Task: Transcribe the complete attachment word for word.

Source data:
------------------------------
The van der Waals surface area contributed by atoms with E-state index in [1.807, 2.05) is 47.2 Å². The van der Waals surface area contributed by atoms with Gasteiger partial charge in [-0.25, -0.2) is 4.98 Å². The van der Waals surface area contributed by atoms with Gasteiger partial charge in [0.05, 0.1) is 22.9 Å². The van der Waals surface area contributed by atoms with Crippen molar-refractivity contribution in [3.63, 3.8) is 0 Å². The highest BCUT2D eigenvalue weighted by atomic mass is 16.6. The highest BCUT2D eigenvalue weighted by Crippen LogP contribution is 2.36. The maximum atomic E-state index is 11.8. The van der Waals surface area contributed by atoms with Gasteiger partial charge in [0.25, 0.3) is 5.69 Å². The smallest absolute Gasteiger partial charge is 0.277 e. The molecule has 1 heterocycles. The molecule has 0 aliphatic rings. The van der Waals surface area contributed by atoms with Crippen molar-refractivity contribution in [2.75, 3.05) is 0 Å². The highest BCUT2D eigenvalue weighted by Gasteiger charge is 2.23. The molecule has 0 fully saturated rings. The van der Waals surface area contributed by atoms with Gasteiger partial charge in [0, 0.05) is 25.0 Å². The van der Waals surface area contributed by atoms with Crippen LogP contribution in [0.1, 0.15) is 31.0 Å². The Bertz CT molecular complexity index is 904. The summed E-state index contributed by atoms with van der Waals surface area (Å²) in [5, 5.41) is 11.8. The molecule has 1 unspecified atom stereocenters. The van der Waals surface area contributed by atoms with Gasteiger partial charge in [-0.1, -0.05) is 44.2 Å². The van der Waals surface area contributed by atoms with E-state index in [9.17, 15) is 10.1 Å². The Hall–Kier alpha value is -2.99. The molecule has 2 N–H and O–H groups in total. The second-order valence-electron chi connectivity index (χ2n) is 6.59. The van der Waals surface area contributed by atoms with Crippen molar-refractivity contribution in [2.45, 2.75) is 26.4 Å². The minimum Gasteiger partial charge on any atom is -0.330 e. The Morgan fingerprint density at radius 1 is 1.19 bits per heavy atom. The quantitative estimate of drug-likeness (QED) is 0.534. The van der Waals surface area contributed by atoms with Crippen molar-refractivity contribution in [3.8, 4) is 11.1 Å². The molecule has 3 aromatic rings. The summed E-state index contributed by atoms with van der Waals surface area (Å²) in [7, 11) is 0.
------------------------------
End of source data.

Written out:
The van der Waals surface area contributed by atoms with E-state index in [1.807, 2.05) is 47.2 Å². The van der Waals surface area contributed by atoms with Gasteiger partial charge in [-0.25, -0.2) is 4.98 Å². The van der Waals surface area contributed by atoms with Gasteiger partial charge in [0.05, 0.1) is 22.9 Å². The van der Waals surface area contributed by atoms with Crippen molar-refractivity contribution in [3.63, 3.8) is 0 Å². The highest BCUT2D eigenvalue weighted by atomic mass is 16.6. The highest BCUT2D eigenvalue weighted by Crippen LogP contribution is 2.36. The maximum atomic E-state index is 11.8. The van der Waals surface area contributed by atoms with Gasteiger partial charge in [0.25, 0.3) is 5.69 Å². The smallest absolute Gasteiger partial charge is 0.277 e. The molecule has 1 heterocycles. The molecule has 0 aliphatic rings. The van der Waals surface area contributed by atoms with Crippen molar-refractivity contribution in [2.75, 3.05) is 0 Å². The highest BCUT2D eigenvalue weighted by Gasteiger charge is 2.23. The molecule has 0 fully saturated rings. The van der Waals surface area contributed by atoms with Gasteiger partial charge in [0, 0.05) is 25.0 Å². The van der Waals surface area contributed by atoms with Crippen LogP contribution in [0.1, 0.15) is 31.0 Å². The Bertz CT molecular complexity index is 904. The summed E-state index contributed by atoms with van der Waals surface area (Å²) in [5, 5.41) is 11.8. The molecule has 1 unspecified atom stereocenters. The van der Waals surface area contributed by atoms with Gasteiger partial charge in [-0.1, -0.05) is 44.2 Å². The van der Waals surface area contributed by atoms with E-state index in [9.17, 15) is 10.1 Å². The Hall–Kier alpha value is -2.99. The molecule has 2 N–H and O–H groups in total. The second-order valence-electron chi connectivity index (χ2n) is 6.59. The van der Waals surface area contributed by atoms with Crippen molar-refractivity contribution in [2.45, 2.75) is 26.4 Å². The minimum Gasteiger partial charge on any atom is -0.330 e. The Morgan fingerprint density at radius 1 is 1.19 bits per heavy atom. The quantitative estimate of drug-likeness (QED) is 0.534. The van der Waals surface area contributed by atoms with Crippen molar-refractivity contribution in [3.8, 4) is 11.1 Å². The molecule has 3 aromatic rings. The summed E-state index contributed by atoms with van der Waals surface area (Å²) in [7, 11) is 0.